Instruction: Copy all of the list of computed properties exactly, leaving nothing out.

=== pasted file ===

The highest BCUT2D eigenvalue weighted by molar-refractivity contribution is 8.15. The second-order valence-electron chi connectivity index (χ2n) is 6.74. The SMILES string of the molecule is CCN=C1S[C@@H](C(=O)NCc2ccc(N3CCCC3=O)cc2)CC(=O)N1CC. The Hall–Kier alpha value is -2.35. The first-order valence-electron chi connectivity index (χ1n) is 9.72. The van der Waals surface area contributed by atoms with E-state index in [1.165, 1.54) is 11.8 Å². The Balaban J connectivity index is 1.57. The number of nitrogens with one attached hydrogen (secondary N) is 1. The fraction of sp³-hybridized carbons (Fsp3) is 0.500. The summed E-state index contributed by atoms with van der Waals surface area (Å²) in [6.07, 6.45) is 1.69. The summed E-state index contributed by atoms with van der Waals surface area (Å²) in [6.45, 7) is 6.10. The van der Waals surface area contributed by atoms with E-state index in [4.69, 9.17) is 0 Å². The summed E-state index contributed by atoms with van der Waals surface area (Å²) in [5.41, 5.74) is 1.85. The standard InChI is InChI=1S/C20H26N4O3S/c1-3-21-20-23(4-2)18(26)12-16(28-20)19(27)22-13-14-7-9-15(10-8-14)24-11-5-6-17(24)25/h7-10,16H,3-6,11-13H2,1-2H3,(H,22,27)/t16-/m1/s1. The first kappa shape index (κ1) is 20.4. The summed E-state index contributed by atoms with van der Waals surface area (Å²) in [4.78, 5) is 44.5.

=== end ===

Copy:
The highest BCUT2D eigenvalue weighted by molar-refractivity contribution is 8.15. The second-order valence-electron chi connectivity index (χ2n) is 6.74. The SMILES string of the molecule is CCN=C1S[C@@H](C(=O)NCc2ccc(N3CCCC3=O)cc2)CC(=O)N1CC. The Hall–Kier alpha value is -2.35. The first-order valence-electron chi connectivity index (χ1n) is 9.72. The van der Waals surface area contributed by atoms with E-state index in [1.165, 1.54) is 11.8 Å². The Balaban J connectivity index is 1.57. The number of nitrogens with one attached hydrogen (secondary N) is 1. The fraction of sp³-hybridized carbons (Fsp3) is 0.500. The summed E-state index contributed by atoms with van der Waals surface area (Å²) in [6.07, 6.45) is 1.69. The summed E-state index contributed by atoms with van der Waals surface area (Å²) in [6.45, 7) is 6.10. The van der Waals surface area contributed by atoms with E-state index in [4.69, 9.17) is 0 Å². The summed E-state index contributed by atoms with van der Waals surface area (Å²) in [5.41, 5.74) is 1.85. The standard InChI is InChI=1S/C20H26N4O3S/c1-3-21-20-23(4-2)18(26)12-16(28-20)19(27)22-13-14-7-9-15(10-8-14)24-11-5-6-17(24)25/h7-10,16H,3-6,11-13H2,1-2H3,(H,22,27)/t16-/m1/s1. The first kappa shape index (κ1) is 20.4. The summed E-state index contributed by atoms with van der Waals surface area (Å²) in [4.78, 5) is 44.5.